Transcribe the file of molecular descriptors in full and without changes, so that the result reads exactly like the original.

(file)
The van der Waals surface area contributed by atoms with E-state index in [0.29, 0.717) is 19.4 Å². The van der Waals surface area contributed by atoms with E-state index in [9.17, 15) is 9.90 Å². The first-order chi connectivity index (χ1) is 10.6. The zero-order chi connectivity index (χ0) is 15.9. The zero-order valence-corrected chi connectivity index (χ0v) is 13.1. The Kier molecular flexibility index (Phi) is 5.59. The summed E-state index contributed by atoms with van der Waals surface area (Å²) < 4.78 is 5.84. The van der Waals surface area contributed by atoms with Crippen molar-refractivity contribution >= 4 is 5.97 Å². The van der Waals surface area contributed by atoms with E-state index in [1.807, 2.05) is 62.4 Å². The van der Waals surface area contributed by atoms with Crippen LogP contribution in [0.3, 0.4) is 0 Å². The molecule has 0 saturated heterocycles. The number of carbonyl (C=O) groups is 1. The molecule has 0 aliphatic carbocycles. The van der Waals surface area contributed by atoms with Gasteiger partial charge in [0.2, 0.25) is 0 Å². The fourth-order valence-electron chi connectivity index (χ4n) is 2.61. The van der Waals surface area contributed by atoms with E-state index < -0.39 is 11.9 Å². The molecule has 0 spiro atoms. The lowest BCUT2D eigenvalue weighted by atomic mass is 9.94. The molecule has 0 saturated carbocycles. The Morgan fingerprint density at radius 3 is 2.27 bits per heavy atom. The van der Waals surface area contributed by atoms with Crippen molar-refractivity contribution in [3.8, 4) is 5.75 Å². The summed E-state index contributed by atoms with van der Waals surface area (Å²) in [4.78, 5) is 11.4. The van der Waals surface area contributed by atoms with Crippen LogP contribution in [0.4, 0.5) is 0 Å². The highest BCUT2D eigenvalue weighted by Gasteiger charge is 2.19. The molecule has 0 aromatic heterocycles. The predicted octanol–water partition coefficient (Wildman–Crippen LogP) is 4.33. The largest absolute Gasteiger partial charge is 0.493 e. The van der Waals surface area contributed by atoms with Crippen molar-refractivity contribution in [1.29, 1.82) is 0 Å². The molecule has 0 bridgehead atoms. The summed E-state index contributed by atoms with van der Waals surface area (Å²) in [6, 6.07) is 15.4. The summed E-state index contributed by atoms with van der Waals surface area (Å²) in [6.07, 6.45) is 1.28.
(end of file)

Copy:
The van der Waals surface area contributed by atoms with E-state index in [0.29, 0.717) is 19.4 Å². The van der Waals surface area contributed by atoms with E-state index in [9.17, 15) is 9.90 Å². The first-order chi connectivity index (χ1) is 10.6. The zero-order chi connectivity index (χ0) is 15.9. The zero-order valence-corrected chi connectivity index (χ0v) is 13.1. The Kier molecular flexibility index (Phi) is 5.59. The summed E-state index contributed by atoms with van der Waals surface area (Å²) < 4.78 is 5.84. The van der Waals surface area contributed by atoms with Crippen molar-refractivity contribution >= 4 is 5.97 Å². The van der Waals surface area contributed by atoms with E-state index in [1.807, 2.05) is 62.4 Å². The van der Waals surface area contributed by atoms with Crippen LogP contribution in [0.3, 0.4) is 0 Å². The molecule has 0 saturated heterocycles. The number of carbonyl (C=O) groups is 1. The molecule has 0 aliphatic carbocycles. The van der Waals surface area contributed by atoms with Gasteiger partial charge in [0.2, 0.25) is 0 Å². The fourth-order valence-electron chi connectivity index (χ4n) is 2.61. The van der Waals surface area contributed by atoms with E-state index < -0.39 is 11.9 Å². The molecule has 0 spiro atoms. The lowest BCUT2D eigenvalue weighted by atomic mass is 9.94. The molecule has 0 saturated carbocycles. The Morgan fingerprint density at radius 3 is 2.27 bits per heavy atom. The van der Waals surface area contributed by atoms with Crippen molar-refractivity contribution in [3.8, 4) is 5.75 Å². The summed E-state index contributed by atoms with van der Waals surface area (Å²) in [4.78, 5) is 11.4. The van der Waals surface area contributed by atoms with Crippen LogP contribution in [0.4, 0.5) is 0 Å². The highest BCUT2D eigenvalue weighted by Gasteiger charge is 2.19. The molecule has 0 aromatic heterocycles. The predicted octanol–water partition coefficient (Wildman–Crippen LogP) is 4.33. The largest absolute Gasteiger partial charge is 0.493 e. The van der Waals surface area contributed by atoms with Crippen molar-refractivity contribution in [1.29, 1.82) is 0 Å². The molecule has 0 bridgehead atoms. The summed E-state index contributed by atoms with van der Waals surface area (Å²) in [6, 6.07) is 15.4. The summed E-state index contributed by atoms with van der Waals surface area (Å²) in [6.07, 6.45) is 1.28.